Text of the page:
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Obstructive sleep apnea and non-alcoholic Fatty liver disease: is the liver another target?

Mirrakhimov AE, Polotsky VY - Front Neurol (2012)

Bottom Line: Obesity and insulin resistance lead to liver steatosis, but the causes of the progression to NASH are not known.Studies in a mouse model showed that IH causes triglyceride accumulation in the liver and liver injury as well as hepatic inflammation.The mouse model provided insight in the pathogenesis of liver injury showing that (1) IH accelerates the progression of hepatic steatosis by inducing adipose tissue lipolysis and increasing free fatty acids (FFA) flux into the liver; (2) IH up-regulates lipid biosynthetic pathways in the liver; (3) IH induces oxidative stress in the liver; (4) IH up-regulates hypoxia inducible factor 1 alpha and possibly HIF-2 alpha, which may increase hepatic steatosis and induce liver inflammation and fibrosis.

View Article: PubMed Central - PubMed

Affiliation: I.K. Akhunbaev Kyrgyz State Medical Academy Bishkek, Kyrgyzstan.

ABSTRACT
Obstructive sleep apnea (OSA) is recurrent obstruction of the upper airway during sleep leading to intermittent hypoxia (IH). OSA has been associated with all components of the metabolic syndrome as well as with non-alcoholic fatty liver disease (NAFLD). NAFLD is a common condition ranging in severity from uncomplicated hepatic steatosis to steatohepatitis (NASH), liver fibrosis, and cirrhosis. The gold standard for the diagnosis and staging of NAFLD is liver biopsy. Obesity and insulin resistance lead to liver steatosis, but the causes of the progression to NASH are not known. Emerging evidence suggests that OSA may play a role in the progression of hepatic steatosis and the development of NASH. Several cross-sectional studies showed that the severity of IH in patients with OSA predicted the severity of NAFLD on liver biopsy. However, neither prospective nor interventional studies with continuous positive airway pressure treatment have been performed. Studies in a mouse model showed that IH causes triglyceride accumulation in the liver and liver injury as well as hepatic inflammation. The mouse model provided insight in the pathogenesis of liver injury showing that (1) IH accelerates the progression of hepatic steatosis by inducing adipose tissue lipolysis and increasing free fatty acids (FFA) flux into the liver; (2) IH up-regulates lipid biosynthetic pathways in the liver; (3) IH induces oxidative stress in the liver; (4) IH up-regulates hypoxia inducible factor 1 alpha and possibly HIF-2 alpha, which may increase hepatic steatosis and induce liver inflammation and fibrosis. However, the role of FFA and different transcription factors in the pathogenesis of IH-induced NAFLD is yet to be established. Thus, multiple lines of evidence suggest that IH of OSA may contribute to the progression of NAFLD but definitive clinical studies and experiments in the mouse model have yet to be done.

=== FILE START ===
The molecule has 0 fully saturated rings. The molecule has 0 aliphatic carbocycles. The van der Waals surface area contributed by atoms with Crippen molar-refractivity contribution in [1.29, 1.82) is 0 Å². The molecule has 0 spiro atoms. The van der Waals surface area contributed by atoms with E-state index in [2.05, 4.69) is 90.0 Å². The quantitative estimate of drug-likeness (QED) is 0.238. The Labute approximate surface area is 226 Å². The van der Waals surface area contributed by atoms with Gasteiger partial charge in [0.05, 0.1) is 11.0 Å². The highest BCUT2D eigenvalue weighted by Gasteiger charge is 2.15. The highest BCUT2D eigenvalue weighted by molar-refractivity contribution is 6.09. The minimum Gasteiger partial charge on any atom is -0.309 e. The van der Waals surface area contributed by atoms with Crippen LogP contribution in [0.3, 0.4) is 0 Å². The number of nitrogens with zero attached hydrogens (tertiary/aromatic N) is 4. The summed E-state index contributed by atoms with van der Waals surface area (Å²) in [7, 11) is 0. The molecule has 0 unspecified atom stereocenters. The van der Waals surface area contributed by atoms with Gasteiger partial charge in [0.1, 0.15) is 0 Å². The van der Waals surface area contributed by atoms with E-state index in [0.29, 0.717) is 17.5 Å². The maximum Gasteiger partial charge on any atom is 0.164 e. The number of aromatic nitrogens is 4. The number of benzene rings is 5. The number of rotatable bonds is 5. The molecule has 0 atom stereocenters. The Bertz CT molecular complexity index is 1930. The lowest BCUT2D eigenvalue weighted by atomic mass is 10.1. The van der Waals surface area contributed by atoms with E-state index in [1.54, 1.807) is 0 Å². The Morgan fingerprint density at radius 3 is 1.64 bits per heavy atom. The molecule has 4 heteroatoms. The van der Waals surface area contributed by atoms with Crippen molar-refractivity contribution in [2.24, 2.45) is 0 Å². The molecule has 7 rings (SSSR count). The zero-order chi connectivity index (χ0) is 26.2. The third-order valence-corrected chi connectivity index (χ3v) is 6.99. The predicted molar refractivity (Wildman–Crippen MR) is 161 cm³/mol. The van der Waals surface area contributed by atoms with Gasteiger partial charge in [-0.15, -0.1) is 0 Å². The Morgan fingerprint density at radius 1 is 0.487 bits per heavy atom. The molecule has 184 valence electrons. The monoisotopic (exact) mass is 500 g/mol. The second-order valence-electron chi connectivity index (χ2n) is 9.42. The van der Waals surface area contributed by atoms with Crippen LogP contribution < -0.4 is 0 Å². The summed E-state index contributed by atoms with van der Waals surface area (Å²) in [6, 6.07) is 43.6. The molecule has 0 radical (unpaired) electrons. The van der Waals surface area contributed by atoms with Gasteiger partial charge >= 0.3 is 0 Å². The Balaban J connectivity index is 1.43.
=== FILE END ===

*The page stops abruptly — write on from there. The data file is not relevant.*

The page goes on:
No MeSH data available.


Related in: MedlinePlus

(A) A representative image of the liver without inflammation in the individual without OSA. Hematoxylin-eosin. X 100. Macrovesicular hepatic steatosis is evident, but inflammation is absent; (B) A representative image of the liver in the individual with OSA and severe nocturnal oxyhemoglobin desaturation. Hematoxylin-eosin.X 100. Macrovesicular hepatic steatosis is evident, lobular inflammation is present (arrows); (C) A representative image of the liver without pericellular fibrosis in the individual without OSA. Masson trichrome X 100; (D) A representative image of the liver in the individual with OSA and severe nocturnal oxyhemoglobin desaturation. Masson trichrome X 100. Prominent pericellular perisinusoidal fibrosis is present. Collagen depositions are stained in blue and have chicken-wire appearance. Reproduced with permission from Polotsky et al. (2009).
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Figure 1: (A) A representative image of the liver without inflammation in the individual without OSA. Hematoxylin-eosin. X 100. Macrovesicular hepatic steatosis is evident, but inflammation is absent; (B) A representative image of the liver in the individual with OSA and severe nocturnal oxyhemoglobin desaturation. Hematoxylin-eosin.X 100. Macrovesicular hepatic steatosis is evident, lobular inflammation is present (arrows); (C) A representative image of the liver without pericellular fibrosis in the individual without OSA. Masson trichrome X 100; (D) A representative image of the liver in the individual with OSA and severe nocturnal oxyhemoglobin desaturation. Masson trichrome X 100. Prominent pericellular perisinusoidal fibrosis is present. Collagen depositions are stained in blue and have chicken-wire appearance. Reproduced with permission from Polotsky et al. (2009).